South Korea's plan for a robot-themed amusement park switches back on
By Heidi Hoopes
January 23, 2014
Since 2007, the South Korean government has dreamed of Robot Land, a robotics research park and themed destination with rides, exhibitions, shopping, and even housing. Although the originally planned open date of 2012 has come and gone, ground was officially broken for the 300-acre park last year and a new timeline seems to indicate that Robot Land may now be on target to deliver on its promise of a themed world dedicated to robots.
To be located in the city of Incheon in northwestern South Korea, the massive plan promises “Fun and fantasy with robot!” But although the glitzy CGI mockups of robotic carousels and giant statues are enticing, the location is also planned as a research park dedicated to education and innovation, and even promises hotels, condos, and office buildings for those who want to work alongside the robots.
Kids of all ages can ride a robotic giraffe on a carousel, splash in a water park, or be flung on a coaster by a robotic arm. But the majority of the planned offerings veer more towards edutainment, with a interactive robot aquarium, exhibition halls, and an auto factory that introduces visitors to a robotic automotive assembly line. And to compete with other famous giant Asian robots, earlier park designs included a giant robot-building hybrid in the visage of Taekwon V, a Korean movie character similar in appearance to a Transformer.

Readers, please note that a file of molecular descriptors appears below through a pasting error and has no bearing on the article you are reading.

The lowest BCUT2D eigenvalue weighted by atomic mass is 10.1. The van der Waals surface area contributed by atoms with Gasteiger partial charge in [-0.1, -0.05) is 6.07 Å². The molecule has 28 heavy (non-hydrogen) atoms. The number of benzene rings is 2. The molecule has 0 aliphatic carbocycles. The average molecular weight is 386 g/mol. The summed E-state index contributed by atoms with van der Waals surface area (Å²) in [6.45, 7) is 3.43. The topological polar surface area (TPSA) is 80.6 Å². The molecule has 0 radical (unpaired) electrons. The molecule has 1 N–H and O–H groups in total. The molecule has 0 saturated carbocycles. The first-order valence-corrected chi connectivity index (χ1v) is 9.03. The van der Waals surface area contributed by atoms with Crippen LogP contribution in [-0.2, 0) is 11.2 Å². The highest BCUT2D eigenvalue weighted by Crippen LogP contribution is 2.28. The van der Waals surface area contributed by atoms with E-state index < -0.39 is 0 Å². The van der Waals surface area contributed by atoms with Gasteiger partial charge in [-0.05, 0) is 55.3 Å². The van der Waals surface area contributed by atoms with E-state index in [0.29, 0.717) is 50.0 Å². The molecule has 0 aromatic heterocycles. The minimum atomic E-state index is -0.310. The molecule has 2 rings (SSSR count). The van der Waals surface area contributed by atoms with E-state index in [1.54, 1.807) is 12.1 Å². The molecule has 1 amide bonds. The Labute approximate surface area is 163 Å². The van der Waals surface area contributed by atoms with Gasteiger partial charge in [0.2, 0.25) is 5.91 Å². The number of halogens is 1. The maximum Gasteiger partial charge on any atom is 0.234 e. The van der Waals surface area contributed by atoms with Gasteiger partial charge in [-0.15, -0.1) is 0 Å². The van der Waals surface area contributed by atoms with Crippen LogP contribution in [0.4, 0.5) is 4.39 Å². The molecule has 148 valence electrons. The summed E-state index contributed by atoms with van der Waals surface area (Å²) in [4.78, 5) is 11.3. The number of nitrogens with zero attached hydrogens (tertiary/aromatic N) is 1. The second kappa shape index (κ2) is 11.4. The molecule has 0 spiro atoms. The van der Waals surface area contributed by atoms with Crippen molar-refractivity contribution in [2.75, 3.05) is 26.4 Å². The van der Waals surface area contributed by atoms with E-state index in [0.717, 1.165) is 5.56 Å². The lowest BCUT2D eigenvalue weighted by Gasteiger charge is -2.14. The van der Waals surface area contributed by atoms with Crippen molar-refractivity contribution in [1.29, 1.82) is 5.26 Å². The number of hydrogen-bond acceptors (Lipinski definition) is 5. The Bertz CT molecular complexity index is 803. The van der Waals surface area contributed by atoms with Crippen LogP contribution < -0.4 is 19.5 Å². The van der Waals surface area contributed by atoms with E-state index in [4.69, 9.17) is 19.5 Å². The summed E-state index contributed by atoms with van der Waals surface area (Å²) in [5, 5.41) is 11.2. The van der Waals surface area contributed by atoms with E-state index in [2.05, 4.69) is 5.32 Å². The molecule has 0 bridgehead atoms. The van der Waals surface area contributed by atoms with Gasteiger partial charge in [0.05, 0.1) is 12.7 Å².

But because someone has to do the hard research work to fuel the fun of tomorrow, the park will also incorporate the Graduate School of Robotics, industrial support facilities, and R & D buildings.
While it might be easy to dismiss the project as a novelty or faddish, it’s rooted in the country’s vision of future growth, according to an earlier press release, as robotics are crucial to South Korea’s main industries of flat panel displays, cars, semiconductors, and shipbuilding. With its emphasis on edutainment and exploration of the future, it draws more comparisons to World Fairs of yesteryear, or the Epcot Center in the US.
The new timeline for the complete theme park calls for a gradual rollout, according to the website, with the public interest facilities, such as the exhibitions and theme park opening in 2015, and the full park opening in 2016.
As much of the information on the park’s website is outdated (no doubt related to keeping it translated into four languages) and contains broken email addresses, and given the difficulties the government has had in proceeding with this park, it's easy to remain a little dubious of its long-term success. But should the park open as planned, I hope Gizmag knows exactly who to send to provide a detailed report in 2016.
Below is a concept video of Incheon Robot Land, laden with exciting CGI visualizations and more robots than you can nervously shake a stick at.